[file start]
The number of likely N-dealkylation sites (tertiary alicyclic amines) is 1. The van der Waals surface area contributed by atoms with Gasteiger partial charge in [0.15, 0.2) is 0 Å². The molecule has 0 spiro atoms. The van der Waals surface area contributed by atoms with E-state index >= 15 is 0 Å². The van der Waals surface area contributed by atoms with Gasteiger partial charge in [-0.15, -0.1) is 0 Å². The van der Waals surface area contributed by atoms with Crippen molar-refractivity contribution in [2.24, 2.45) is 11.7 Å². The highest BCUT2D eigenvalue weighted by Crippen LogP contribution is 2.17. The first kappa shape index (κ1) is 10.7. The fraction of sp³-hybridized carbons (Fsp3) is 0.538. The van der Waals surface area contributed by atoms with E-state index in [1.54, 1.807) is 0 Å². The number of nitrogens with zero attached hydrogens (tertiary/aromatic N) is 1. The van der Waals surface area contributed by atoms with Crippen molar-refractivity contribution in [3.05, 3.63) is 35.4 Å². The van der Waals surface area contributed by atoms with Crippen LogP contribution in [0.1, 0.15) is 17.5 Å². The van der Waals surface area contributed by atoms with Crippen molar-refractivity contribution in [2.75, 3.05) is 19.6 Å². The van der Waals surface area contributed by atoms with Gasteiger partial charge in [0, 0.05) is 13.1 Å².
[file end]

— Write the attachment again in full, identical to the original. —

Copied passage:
The number of likely N-dealkylation sites (tertiary alicyclic amines) is 1. The van der Waals surface area contributed by atoms with Gasteiger partial charge in [0.15, 0.2) is 0 Å². The molecule has 0 spiro atoms. The van der Waals surface area contributed by atoms with E-state index >= 15 is 0 Å². The van der Waals surface area contributed by atoms with Gasteiger partial charge in [-0.15, -0.1) is 0 Å². The van der Waals surface area contributed by atoms with Crippen molar-refractivity contribution in [2.24, 2.45) is 11.7 Å². The highest BCUT2D eigenvalue weighted by Crippen LogP contribution is 2.17. The first kappa shape index (κ1) is 10.7. The fraction of sp³-hybridized carbons (Fsp3) is 0.538. The van der Waals surface area contributed by atoms with E-state index in [1.54, 1.807) is 0 Å². The number of nitrogens with zero attached hydrogens (tertiary/aromatic N) is 1. The van der Waals surface area contributed by atoms with Crippen molar-refractivity contribution in [3.05, 3.63) is 35.4 Å². The van der Waals surface area contributed by atoms with Crippen LogP contribution in [0.1, 0.15) is 17.5 Å². The van der Waals surface area contributed by atoms with Crippen molar-refractivity contribution in [2.75, 3.05) is 19.6 Å². The van der Waals surface area contributed by atoms with Gasteiger partial charge in [0, 0.05) is 13.1 Å².